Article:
Law Aims to Reduce Risks to Children in Parked Cars
On February 28, 2008, the Cameron Gulbransen Kids Transportation Safety Act was signed, which requires the Department of Transportation to issue regulations with the goal of reducing non-traffic injury and death to children in and around vehicles.
The new law is applicable to all light motor vehicles and focuses on three areas: power-window safety, rearward visibility, and vehicle roll-away prevention. Auto makers will be required to include features to meet new performance standards and can draw from technologies that already exist on some current models.
Power-Window Safety —
Power-window strangulation is a tragic incident with a simple solution. The Gulbransen Law gives the Secretary of Transportation eighteen months to consider amending FMVSSs to require power windows and panels to automatically reverse when they detect an obstruction.
Back-over incidents are on the rise in recent years and now account for about half of all non-traffic deaths to children under fifteen. The “blind zone” behind vehicles makes it impossible to see objects, including small children who may have wandered behind the vehicle. (Two-year-old Cameron Gulbransen, the law’s namesake, was killed in such an incident.) According to the new law, within three years a rearward visibility performance standard, which may vary by type of vehicle, must be in place. To meet this standard, vehicles would need to provide drivers with a means of detecting the presence of an object or person behind the vehicle. Technologies already available in some models that would meet this performance standard include visual aids such as cameras and special mirrors, audio warnings, and digital displays showing the distance of objects.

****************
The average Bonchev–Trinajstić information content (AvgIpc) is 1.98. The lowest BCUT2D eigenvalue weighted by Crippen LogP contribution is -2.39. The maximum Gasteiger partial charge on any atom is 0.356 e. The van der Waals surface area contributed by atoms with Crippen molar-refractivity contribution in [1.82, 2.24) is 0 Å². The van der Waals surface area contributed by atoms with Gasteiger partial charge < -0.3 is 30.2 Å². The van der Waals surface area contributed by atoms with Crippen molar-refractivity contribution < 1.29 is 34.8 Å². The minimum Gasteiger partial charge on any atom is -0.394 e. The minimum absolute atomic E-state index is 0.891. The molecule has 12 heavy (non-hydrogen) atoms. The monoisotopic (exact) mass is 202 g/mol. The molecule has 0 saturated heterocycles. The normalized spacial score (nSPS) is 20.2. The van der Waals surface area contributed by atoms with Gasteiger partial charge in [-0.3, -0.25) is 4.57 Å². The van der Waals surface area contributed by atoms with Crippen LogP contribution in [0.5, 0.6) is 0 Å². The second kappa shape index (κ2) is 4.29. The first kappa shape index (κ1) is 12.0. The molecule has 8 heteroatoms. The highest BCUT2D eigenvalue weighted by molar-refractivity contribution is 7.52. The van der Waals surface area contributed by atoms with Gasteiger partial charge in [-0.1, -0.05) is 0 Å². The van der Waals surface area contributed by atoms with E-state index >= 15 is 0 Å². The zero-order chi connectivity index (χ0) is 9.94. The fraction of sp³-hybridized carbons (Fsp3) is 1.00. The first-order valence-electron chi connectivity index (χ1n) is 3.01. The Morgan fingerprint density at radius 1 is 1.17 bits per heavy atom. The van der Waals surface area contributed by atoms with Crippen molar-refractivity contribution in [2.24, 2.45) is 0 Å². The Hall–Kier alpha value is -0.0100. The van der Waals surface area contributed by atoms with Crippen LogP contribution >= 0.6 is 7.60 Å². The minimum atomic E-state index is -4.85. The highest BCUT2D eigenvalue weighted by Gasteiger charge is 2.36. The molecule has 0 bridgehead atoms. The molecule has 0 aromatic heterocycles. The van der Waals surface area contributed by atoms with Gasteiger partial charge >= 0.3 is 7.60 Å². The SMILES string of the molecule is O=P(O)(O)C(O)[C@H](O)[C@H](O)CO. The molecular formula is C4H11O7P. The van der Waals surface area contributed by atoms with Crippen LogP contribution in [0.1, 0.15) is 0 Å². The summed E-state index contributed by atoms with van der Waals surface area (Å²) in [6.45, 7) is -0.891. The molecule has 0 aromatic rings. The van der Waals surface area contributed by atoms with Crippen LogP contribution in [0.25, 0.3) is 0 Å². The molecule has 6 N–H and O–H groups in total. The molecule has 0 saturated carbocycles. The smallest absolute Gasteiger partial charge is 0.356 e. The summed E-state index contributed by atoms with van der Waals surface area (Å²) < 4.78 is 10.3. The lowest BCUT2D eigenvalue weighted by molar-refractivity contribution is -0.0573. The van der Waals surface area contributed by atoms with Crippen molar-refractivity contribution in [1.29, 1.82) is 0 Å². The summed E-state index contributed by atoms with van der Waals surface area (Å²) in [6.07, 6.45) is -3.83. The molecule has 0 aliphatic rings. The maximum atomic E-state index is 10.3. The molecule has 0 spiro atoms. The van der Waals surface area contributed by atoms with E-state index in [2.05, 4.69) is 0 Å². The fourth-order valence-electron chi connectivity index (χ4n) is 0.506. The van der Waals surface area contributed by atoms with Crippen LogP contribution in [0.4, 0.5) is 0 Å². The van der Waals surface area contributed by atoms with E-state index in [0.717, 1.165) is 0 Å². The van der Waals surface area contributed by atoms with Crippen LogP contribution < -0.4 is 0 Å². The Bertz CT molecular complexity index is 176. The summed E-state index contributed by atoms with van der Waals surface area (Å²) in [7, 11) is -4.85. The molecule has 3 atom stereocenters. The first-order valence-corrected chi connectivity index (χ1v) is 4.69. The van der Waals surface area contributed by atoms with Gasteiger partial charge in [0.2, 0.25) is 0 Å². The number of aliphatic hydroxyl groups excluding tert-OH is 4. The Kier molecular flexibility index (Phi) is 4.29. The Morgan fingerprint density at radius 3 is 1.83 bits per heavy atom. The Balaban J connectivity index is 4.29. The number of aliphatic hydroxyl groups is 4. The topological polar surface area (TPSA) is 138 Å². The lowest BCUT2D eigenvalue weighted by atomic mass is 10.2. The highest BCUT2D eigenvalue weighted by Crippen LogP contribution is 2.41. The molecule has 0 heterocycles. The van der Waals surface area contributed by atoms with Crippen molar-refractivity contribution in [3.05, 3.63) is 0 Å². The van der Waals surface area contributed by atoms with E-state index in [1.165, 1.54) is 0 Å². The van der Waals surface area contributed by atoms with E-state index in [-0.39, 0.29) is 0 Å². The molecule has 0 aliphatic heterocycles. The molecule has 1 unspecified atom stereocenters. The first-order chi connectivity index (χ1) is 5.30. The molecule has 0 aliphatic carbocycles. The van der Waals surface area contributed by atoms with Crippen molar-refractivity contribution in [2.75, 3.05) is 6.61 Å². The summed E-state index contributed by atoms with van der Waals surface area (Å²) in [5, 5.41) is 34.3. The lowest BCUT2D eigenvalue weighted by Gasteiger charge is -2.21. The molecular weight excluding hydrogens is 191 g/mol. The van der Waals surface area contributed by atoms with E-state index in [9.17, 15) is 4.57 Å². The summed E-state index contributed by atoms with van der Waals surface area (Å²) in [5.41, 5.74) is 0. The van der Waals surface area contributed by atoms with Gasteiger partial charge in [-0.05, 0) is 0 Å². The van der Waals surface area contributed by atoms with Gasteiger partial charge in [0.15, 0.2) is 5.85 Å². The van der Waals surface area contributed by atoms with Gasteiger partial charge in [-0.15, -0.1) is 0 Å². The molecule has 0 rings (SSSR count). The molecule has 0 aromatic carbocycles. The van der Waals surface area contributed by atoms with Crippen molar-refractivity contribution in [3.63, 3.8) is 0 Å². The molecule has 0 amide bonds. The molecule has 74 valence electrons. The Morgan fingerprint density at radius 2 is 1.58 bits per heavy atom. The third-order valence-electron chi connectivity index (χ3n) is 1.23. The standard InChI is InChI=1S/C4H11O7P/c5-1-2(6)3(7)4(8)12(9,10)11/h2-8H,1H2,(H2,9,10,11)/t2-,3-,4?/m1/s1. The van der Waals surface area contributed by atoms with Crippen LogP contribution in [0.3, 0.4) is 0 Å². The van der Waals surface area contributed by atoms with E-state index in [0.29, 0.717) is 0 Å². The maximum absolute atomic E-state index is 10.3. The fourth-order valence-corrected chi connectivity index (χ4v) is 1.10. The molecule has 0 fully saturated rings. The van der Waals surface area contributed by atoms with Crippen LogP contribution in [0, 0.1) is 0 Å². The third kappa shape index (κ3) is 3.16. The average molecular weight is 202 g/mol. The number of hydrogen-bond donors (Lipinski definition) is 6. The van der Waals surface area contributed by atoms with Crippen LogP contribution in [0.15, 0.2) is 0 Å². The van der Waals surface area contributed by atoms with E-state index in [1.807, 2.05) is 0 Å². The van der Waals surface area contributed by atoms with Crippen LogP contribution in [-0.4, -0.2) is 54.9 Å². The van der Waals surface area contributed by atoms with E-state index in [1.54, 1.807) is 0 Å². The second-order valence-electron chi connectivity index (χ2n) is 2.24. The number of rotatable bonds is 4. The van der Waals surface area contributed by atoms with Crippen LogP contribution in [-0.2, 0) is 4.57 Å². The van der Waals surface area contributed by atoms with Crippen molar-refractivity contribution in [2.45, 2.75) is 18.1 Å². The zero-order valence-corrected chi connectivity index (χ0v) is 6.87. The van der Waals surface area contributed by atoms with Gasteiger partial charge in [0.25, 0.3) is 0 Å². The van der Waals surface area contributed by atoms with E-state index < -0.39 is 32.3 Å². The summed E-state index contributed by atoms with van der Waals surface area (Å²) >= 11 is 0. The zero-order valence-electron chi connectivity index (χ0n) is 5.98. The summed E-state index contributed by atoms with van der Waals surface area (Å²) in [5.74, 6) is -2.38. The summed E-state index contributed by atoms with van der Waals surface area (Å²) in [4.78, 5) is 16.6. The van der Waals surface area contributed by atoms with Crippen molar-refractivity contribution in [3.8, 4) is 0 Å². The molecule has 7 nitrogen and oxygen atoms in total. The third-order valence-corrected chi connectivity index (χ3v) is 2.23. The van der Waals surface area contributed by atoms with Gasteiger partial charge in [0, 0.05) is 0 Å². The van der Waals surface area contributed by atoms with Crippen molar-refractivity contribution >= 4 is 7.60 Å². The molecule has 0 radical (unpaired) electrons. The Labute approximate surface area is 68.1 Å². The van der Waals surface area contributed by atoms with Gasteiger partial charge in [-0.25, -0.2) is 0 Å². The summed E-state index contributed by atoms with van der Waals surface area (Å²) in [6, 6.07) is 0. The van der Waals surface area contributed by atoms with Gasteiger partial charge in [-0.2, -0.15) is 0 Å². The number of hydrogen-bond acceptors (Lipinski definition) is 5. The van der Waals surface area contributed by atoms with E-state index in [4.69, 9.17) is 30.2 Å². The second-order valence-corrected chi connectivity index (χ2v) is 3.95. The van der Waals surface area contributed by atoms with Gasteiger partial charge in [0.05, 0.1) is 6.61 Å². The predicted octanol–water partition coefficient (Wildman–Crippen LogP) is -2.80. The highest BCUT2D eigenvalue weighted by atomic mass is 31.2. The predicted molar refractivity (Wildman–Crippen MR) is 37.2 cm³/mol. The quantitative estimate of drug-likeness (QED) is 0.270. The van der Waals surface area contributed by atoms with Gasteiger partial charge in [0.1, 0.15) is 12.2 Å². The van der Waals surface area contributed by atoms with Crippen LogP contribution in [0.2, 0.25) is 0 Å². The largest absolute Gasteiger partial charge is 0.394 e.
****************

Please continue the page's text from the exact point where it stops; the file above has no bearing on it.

Vehicle Roll-Away Prevention—
Another simple technology that can reduce injuries and death is the “brake transmission shift interlock,” or BTSI, already used in some vehicles. This feature makes it necessary to depress the brake before the vehicle can be shifted out of “park,” far reducing the likelihood of roll-away incidents. The Gulbransen Law will require a BTSI to be included in all automatic transmission light motor vehicles manufactured for sale after September 1, 2010.
Database and Information Program—
Additionally, the law requires a federal safety information program on these subjects, as well as the creation of a federal database for statistics on injury and death in non-crash, non-traffic incidents. Until now the only database on these incidents was the one maintained by Janette Fennell of the private, nonprofit Kids and Cars.
©Safe Ride News, March/April 2008